The Pentagon provided no names or locations of where the abuses occurred, or the corresponding punishments for military personnel who were convicted. However, each photograph contains the corresponding U.S. Army Criminal Investigation Command case numbers.
    In one example, identified as an Army Criminal Investigation Command case from 2004, black and white photographs depict a detainee holding a pen to his shin just under an area that appears slightly discolored. According to redacted files obtained by the American Civil Liberties Union through the Freedom of Information Act and presented on its website, The Torture Database, the photos show a detainee from Abu Ghraib Prison in Iraq who claimed he was hit in the head with a rifle and kicked in the shin while detained at Al-Adhameyah Palace. CID concluded there was not enough evidence to determine whether the detainee, whose name was redacted, had been abused by U.S. or coalition forces. Investigators did, however, determine the detainee was likely abused by Iraqi Civil Defense troops.

    BBC NEWS notes, "None of the photos released on Friday involved detainees held in Abu Ghraib or at the US detention facility at Guantanamo Bay, Cuba, the Pentagon said."

    While that is news, Shane Harris and Nancy A. Youssef (DAILY BEAST) emphasize another aspect:

    But the real story is what the Obama administration decided to keep hidden. Friday’s photos are an innocuous fraction of a much larger cache of 2,000 images, detailing the abuse of detainees in Iraq, Afghanistan, and Guantanamo Bay, Cuba.
    Some of the most graphic images are said to show American troops posing with corpses. Others depict U.S. forces holding guns to people’s heads or simulating forced sodomization. In one, a large man rides an elderly woman as if she were an animal and whips her with a stick. The mistreatment of corpses and prisoners are widely considered to be violations of the international rules of war.
    [. , ,]
    While the abuse occurred under the administration of George W. Bush, the Obama administration has successfully kept this evidence of possible war crimes buried.

    TELESUR TV offers:

    The photographs released this month represent just 10 percent of the total collection of photos that the American Civil Liberties Union sued to get released 12 years ago. Though President Barack Obama vowed to release all of the torture footage in 2009, he backed out after strong words from the top U.S. commander in Iraq and then-Iraqi Prime Minister Nouri al-Maliki, who claimed that knowledge would spur extremism. This time around, the judicary rejected that argument as "too easy and too meaningless," in the words of New York judge Alvin Hellerstein, who ordered the release of several torture videos and photos.

    Eliza Relman (ACLU) explains:

    The photos were released in response to an ACLU lawsuit that we have been litigating for almost 12 years. You can see a few of them in the slideshow to the right. The photos mostly show close-ups of body parts, including arms, legs, and heads, many with injuries. There are also wider shots of prisoners, most of them bound or blindfolded. But what they don’t show is a much bigger story, and the government’s selective release of these photos could mislead the public about the true scope of what happened.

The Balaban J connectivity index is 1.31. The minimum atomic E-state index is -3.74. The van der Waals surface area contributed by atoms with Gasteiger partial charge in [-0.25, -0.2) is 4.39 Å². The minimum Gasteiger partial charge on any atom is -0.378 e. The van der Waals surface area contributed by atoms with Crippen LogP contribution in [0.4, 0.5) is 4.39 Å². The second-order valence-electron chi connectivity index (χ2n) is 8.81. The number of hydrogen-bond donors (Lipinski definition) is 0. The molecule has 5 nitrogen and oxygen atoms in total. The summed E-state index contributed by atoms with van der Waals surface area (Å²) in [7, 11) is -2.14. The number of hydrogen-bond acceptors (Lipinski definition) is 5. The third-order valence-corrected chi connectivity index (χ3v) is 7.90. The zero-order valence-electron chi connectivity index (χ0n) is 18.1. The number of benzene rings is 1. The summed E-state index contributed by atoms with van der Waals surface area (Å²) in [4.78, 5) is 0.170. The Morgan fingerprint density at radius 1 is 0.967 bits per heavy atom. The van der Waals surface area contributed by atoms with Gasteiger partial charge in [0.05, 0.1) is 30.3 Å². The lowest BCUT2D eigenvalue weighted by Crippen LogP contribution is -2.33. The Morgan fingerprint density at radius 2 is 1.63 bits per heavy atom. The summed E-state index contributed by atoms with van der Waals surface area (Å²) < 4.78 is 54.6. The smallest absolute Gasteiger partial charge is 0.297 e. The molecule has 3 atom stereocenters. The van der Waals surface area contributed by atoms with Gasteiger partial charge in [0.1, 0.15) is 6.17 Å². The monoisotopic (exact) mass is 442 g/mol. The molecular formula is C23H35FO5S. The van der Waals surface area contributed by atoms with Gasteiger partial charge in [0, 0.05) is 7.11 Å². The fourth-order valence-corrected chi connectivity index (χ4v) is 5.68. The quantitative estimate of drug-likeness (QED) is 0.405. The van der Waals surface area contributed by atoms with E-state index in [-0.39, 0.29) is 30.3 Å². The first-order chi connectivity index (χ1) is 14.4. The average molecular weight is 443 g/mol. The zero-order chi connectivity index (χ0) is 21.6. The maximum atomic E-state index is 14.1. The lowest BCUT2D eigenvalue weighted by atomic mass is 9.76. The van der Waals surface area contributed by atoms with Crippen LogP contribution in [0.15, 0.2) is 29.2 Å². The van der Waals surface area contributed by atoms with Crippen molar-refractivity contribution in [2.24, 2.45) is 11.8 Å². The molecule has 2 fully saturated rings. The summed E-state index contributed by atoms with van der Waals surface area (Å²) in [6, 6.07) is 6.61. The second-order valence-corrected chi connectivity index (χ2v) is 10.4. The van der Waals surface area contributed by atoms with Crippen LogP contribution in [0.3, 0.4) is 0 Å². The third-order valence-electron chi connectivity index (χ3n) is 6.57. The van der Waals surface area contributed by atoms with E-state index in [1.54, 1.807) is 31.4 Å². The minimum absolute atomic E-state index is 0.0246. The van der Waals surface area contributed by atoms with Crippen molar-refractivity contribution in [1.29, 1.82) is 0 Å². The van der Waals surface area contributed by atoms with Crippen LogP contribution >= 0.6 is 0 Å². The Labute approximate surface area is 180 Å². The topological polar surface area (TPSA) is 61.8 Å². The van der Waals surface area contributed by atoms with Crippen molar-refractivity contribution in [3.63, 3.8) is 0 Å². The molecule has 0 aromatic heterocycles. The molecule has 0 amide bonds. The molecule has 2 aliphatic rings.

Six months before media organizations published the notorious Abu Ghraib photos, the ACLU filed a Freedom of Information Act request for records, including photos, relating to the abuse and torture of prisoners in U.S. detention centers overseas. Since we sued to enforce our request in 2004, the legal battle has focused in part on a set of some 2,000 pictures relating to detainee maltreatment. The photos released today are part of that set, and they are the first photos the government has released to us in all these years of litigation. (The court hearing our lawsuit ordered the government to release the Abu Ghraib photos in 2004, but the photos were leaked, and posted online by Salon, while the government was appealing the decision.)
    The disclosure of these photos is long overdue, but the photos released today are almost certainly the most innocuous of the 2,000 that were being withheld. From the nearly 6,000 reports, investigations, emails, and other documents the government has been forced to release to us in the course of this litigation (all searchable in our Torture Database), we have found more than 100 documents that either reference photos related to cases of abuse or actually contain photos that were redacted before they got to us. From what we can infer from the descriptions, we know that the most damning evidence of government abuse remains hidden from the public. (This spreadsheet details what we know about the photos we’re still waiting for.)

    The photos still being withheld include those related to the case of a 73-year-old Iraqi woman detained and allegedly sexually abused and assaulted by U.S. soldiers. According to the Army report detailing the incident, the soldiers forced her to "crawl around on all-fours as a 'large man rode' on her,” striking her with a stick and calling her an animal. Other pictures depict an Iraqi teenager bound and standing in the headlights of a truck immediately after his mock execution staged by U.S. soldiers. Another shows the body of Muhamad Husain Kadir, an Iraqi farmer, shot dead at point-blank range by an American soldier while 

    REUTERS quotes the ACLU's Deputy Legal Director Jameel Jaffer stating, "The still-secret pictures are the best evidence of the serious abuses that took place in military detention centers. The government’s selective disclosure risks misleading the public about the true extent of the abuse."  The ACLU's Alex Abdo pens a column for TIME here.  RT speaks with a variety of people and we'll note this section:

    Sarah Flounders from the International Action Center said that “these photos are a reminder of just how criminal the continuing war in Iraq and Afghanistan is to this day and the amount of time that torture and drastic abuse was used as a matter of policy.”